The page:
The only reason I rank Gattis as my No. 4 designated hitter is because of the 30-home run potential. He will get you a low batting average, but the power is there. I think 135 games is the maximum and he’ll hit 25 home runs, 75 RBI and .250 in the process. He’s a late-round pick at best.
Next: No. 3: Miguel Sano
Miguel Sano was called up on July 2. In 80 games, he hit 18 home runs, 52 RBI and .269. While he struck out 119 times, he was able to record a .385 on-base percentage. Scaled to a full season, 150 games, he would hit 33 home runs and 97 RBI. With a little more patience at the plate, he will be the best hitter on this list at the end of the season.
Sano was aggressive, posting a 35.5 strikeout rate. He was able to walk 15.8 percent of the time, though. He had a 33.3 ground ball, 42.0 fly ball and 26.5 HR/FB rates. I do see those regressing a bit over a full season, but the power is clearly there. He had a 43.2 hard hit rate. Sano swung at 40.8 percent of the total pitches he saw. He kept his swing in the strikeout with a 25.8 O-Swing percentage.
The Minnesota Twins offense was not good. Having Sano in the lineup for a full season definitely makes everyone around him better. He is currently listed as the Twins’ right fielder, so he will gain outfield eligibility after 10 games. That increases his value greatly. Until then, he’s just a designated hitter.
I expect him to play in 145 games and hit 32 home runs, 85 RBI and .260 in his first full season.
Next: No. 2: David Ortiz
This will be David Ortiz‘s last season, so what can you expect from him? He’s been one of the most consistent hitters in the league, playing in at least 142 games in four of the last six seasons. He has three straight 30 HR/100 RBI seasons. He hit 37/108 with a .273 average last season. With the offense the Boston Red Sox had last year, there’s no reason to expect anything different.
Ortiz is a very smart hitter. He makes pitchers work to strike him out. He had a 15.5 strikeout and 12.5 walk rate last season. His ground ball rate was roughly the same and his fly ball rate dropped four percent, but his HR/FB rate went up almost three percent. Of the 2,488 total pitches he saw last season, 1,037 (42 percent) of them were balls.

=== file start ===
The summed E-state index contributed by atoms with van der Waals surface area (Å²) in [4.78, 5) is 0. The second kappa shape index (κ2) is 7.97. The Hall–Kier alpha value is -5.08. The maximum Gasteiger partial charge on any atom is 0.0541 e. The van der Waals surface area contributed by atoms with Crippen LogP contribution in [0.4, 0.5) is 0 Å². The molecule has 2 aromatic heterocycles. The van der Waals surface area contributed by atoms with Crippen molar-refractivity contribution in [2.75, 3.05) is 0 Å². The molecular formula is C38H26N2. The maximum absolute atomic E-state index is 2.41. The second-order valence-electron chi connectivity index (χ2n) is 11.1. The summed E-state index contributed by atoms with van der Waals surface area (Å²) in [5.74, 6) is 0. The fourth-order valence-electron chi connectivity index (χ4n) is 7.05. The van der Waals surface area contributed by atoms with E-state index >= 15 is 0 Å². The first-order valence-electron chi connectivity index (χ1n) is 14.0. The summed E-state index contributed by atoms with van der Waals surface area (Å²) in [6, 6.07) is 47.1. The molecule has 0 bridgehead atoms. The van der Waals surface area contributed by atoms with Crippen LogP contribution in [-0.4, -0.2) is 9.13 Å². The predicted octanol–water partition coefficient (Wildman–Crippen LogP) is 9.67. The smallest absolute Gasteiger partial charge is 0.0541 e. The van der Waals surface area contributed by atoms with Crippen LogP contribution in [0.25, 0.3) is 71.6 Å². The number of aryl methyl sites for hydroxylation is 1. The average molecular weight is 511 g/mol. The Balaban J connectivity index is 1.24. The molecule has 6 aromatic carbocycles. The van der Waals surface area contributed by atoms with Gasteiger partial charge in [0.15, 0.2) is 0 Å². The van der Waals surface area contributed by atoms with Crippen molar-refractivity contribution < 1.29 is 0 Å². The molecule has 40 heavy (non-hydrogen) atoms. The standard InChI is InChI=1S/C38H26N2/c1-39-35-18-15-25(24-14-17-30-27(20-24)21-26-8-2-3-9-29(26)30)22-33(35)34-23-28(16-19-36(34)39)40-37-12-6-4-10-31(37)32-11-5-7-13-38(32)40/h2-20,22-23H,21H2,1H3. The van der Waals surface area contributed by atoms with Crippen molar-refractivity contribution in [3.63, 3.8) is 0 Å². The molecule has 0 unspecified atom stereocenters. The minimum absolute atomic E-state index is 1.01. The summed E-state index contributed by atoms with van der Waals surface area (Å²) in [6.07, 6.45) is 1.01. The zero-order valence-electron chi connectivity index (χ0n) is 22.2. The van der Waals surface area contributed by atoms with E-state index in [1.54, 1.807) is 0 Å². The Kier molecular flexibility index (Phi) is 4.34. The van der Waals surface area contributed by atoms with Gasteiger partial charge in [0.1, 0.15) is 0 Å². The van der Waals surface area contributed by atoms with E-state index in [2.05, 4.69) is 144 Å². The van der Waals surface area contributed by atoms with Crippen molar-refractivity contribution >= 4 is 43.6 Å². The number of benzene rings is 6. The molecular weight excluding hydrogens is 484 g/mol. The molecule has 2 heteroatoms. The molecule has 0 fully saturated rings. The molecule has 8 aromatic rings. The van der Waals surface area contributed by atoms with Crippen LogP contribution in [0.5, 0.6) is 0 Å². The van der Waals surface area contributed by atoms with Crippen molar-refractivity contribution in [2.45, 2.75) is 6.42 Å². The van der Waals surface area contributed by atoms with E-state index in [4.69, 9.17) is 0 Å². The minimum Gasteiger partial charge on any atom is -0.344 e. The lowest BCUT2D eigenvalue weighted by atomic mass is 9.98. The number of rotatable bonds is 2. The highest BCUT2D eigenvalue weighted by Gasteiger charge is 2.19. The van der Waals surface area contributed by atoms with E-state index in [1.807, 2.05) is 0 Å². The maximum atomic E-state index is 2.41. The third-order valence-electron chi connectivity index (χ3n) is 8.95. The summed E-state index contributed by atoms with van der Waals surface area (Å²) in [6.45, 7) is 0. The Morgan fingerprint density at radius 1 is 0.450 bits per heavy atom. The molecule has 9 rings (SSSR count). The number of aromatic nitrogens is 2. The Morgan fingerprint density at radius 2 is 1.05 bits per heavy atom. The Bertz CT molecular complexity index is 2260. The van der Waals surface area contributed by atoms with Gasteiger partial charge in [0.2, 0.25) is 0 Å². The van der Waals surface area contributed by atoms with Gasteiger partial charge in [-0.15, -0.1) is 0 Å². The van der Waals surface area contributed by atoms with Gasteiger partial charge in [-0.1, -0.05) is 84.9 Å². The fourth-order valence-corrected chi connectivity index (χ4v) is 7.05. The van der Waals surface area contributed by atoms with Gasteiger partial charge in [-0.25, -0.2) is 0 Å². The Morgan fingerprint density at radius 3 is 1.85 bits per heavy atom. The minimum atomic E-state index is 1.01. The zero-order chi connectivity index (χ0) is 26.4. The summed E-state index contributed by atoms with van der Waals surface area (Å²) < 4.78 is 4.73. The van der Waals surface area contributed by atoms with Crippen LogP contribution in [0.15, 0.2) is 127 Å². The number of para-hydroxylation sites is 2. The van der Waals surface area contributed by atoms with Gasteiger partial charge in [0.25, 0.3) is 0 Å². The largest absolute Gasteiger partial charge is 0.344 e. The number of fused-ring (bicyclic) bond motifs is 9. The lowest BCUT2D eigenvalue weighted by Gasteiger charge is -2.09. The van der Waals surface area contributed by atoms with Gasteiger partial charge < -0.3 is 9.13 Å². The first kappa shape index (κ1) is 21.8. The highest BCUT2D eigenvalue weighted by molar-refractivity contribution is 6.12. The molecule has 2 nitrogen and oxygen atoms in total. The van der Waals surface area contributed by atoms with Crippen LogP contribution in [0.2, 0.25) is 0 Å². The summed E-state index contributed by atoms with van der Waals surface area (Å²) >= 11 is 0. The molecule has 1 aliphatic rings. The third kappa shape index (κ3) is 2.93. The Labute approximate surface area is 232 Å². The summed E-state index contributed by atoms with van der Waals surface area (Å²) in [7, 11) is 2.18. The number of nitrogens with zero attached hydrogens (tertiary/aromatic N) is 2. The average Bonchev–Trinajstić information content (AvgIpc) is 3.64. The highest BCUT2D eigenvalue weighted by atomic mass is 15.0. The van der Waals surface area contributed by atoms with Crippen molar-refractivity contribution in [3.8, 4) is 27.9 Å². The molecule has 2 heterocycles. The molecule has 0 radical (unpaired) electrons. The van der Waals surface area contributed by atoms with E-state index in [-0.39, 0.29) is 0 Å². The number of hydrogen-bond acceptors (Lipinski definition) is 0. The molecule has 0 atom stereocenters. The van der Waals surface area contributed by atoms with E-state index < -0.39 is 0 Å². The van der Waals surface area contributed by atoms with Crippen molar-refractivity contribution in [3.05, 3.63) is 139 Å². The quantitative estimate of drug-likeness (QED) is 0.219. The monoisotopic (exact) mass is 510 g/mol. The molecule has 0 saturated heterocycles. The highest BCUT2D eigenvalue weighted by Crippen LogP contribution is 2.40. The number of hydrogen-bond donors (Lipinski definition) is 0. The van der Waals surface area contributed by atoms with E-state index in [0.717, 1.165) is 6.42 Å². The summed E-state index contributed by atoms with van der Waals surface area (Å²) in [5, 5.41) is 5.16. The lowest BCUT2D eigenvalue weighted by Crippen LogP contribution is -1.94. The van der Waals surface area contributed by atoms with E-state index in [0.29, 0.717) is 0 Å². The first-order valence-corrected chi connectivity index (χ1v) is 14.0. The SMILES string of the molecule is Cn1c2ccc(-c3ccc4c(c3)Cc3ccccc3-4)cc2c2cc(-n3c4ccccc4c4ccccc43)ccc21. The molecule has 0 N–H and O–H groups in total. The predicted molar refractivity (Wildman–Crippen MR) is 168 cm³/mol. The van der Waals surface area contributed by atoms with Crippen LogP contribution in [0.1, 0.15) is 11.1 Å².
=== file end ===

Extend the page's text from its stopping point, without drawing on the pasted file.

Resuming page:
Ortiz’s swinging strike percentage went up 1.7 percent, but he swung at more pitches in the zone. His O-Swing percentage went down from 30.2 to 28.8 percent. If you play in an OBP league, Ortiz is the best DH in the game.
I project him to play in 140 games and hit 30 home runs, 101 RBI and .270 in his final season.
Fair well, Big Papi.
Next: No. 1: Prince Fielder
Prince Fielder transitioned from first base to DH last season. This will help him stay healthy and become a better hitter, if that’s even possible. In 158 games, he hit 23 home runs, 98 RBI and .305 with a .378 OBP. With the Texas Rangers having one of the best lineup in the league, Fielder will produce top-50 numbers again.
Fielder made big strides at the plate. His strikeout rate was below 13 percent for the first time since 2012. His walk rate did drop below 10 percent as well, but it didn’t affect his overall performance. He brought his fly ball rate back up to his 2012-2013 numbers, and his ground ball rate dropped four percent.
His hard hit rate, 32.3 percent, did not reach the same plateau, but it was close. He did a good job spreading the ball around, 32.5 pull, 39.6 center and 27.9 opposite field hit percentages. Fielder became a little more free swinging last season. He had a 34.4 O-Swing percentage, but made had a 66.9 O-Contact percentage. So, at least he was hitting some of those pitches out of the zone.
If he was eligible at first base, he would just be outside my top 10. But, he only played 18 games, so that’s not the case. His power isn’t where it was five years ago, but 25 home runs with 85 RBI and .285 average is still a good hitter.
Next: Wrap Up
All of my 2016 position rankings are done. The designated hitter list was the last one, but still a tough one. These hitters provide you with one thing – power. All of these hitter can hit 30 home runs with ease. They may hurt your batting average, so it’s up to you to have the right roster construction to own one of these guys.
One designated hitter that I want to watch is Sano. How does he hit in his first full season? Does he regress or does he explode? I think he’ll do the latter, but am a little hesitant to draft him before Fielder and Ortiz. He is likely the best hitter on the Twins, so the opportunities should be there.
Whichever player you draft will likely slide into your utility spot, until they gain eligibility elsewhere. It does hinder your flexibility throughout the season though. But the numbers are too good to pass up.
Is there a designated hitter I overrated? Underrated? Let me know in the comments.
The rankings are done, so let’s get ready for Opening Day.